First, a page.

This postdoctoral project is part of Stanford Total Enhanced Modeling of Source rock (STEMS) project. STEMS is a multiscale experimental investigation, physics-based modeling, and high-resolution numerical simulation project aiming at identify the key transport mechanisms from source rock at both human and geological time scales. The direct application and shale oil/gas production and basin modeling.
Conventional and unconventional plays are the results of a complex sequence of geological events over millions of years. We are interested in the generation, expulsion and primary migration in this project. If the right temperature and pressure conditions are met, the kerogen, which is the solid organic matter of the source rock, will be converted into oil and gas. If the transport conditions are favorable, meaning a good rock permeability enhancement and good flow regimes, the hydrocarbons might expel and migrate from the originally very tight rock.
The manner in which the hydrocarbons have been expelled and how the resulting fluids flow in the subsurface both have a huge impact on the recovery potential for reservoir evaluation. For unconventional plays, the hydrocarbons remain trapped in the source rock, whereas for conventional reservoirs they have further migrated and been trapped. In both cases, it is important to understand the generation, expulsion and primary migration. This involves multicomponent, multiphase, multiscale mass transport in porous media with a strong coupling with the rock mechanics, which are generally anisotropic.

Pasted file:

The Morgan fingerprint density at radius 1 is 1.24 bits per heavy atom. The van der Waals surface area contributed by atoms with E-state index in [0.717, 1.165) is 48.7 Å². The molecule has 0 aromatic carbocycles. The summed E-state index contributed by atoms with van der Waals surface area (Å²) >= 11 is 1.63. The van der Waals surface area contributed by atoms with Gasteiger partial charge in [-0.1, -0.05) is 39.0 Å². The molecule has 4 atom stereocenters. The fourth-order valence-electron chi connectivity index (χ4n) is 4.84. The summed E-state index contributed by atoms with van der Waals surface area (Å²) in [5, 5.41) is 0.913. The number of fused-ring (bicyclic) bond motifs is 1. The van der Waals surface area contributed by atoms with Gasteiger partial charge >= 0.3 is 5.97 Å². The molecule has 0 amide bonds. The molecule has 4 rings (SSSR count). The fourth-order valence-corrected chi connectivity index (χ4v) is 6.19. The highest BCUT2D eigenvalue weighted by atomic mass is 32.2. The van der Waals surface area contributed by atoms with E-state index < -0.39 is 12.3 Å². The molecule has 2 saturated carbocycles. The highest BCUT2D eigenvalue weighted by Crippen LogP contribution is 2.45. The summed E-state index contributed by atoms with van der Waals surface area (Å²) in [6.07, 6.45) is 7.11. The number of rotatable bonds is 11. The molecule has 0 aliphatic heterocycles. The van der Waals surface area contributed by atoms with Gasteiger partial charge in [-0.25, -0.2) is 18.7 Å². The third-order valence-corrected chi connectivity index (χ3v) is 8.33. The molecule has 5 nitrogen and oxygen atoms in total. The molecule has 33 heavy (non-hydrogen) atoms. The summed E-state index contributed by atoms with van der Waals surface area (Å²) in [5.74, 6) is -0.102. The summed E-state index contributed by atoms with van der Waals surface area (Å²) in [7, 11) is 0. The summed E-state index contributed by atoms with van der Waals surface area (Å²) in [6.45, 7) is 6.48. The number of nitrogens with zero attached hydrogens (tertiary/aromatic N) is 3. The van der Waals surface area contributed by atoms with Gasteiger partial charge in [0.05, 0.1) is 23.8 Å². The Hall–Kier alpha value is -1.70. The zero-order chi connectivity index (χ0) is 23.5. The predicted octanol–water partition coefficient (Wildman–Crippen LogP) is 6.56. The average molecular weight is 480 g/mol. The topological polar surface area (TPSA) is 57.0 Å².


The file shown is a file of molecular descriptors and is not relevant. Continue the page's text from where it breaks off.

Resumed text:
It is common to study kerogen maturation in the lab in addition to the geological observation one might get from cores. This gives access to dynamics data. A broad and varied range of dynamics experiments exist, from the simple kinetics experiment up to very complex set-up aiming at mimicking in-situ conditions. However, because of the obvious time scale difference none of these experiments are fully representative. For example, in all experiments, temperature is much higher than the geological maturation temperature, leading to major differences in the produced fluid and mechanical coupling regime among others.
In STEMS project, we have been developing different types of experiments, including a novel high temperature, high pressure x-ray transparent core-holder. The goal is to be able to reproduce in-situ stress conditions for maturation.
In this postdoctoral project, we are interested in thorough time upscaling analysis. To do so, the postdoctoral fellow, after a rigorous bibliography study, will propose a rigorous scaling analysis. This analysis will rest on the development of coupled flow and rock mechanics model. The postdoctoral fellow will also work in collaboration with experimentalists on the development of analog experiments that could be used to validate the scaling analysis. Eventually, this research work will lead to a better understanding of the different coupled flow regimes and recommendations for the interpretation of lab experiments.
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Contacts: Please send an email to the three following people: Prof. Hamdi Tchelepi email@example.com, Dr. Alan K. Burnham firstname.lastname@example.org and Dr. Alexandre Lapene email@example.com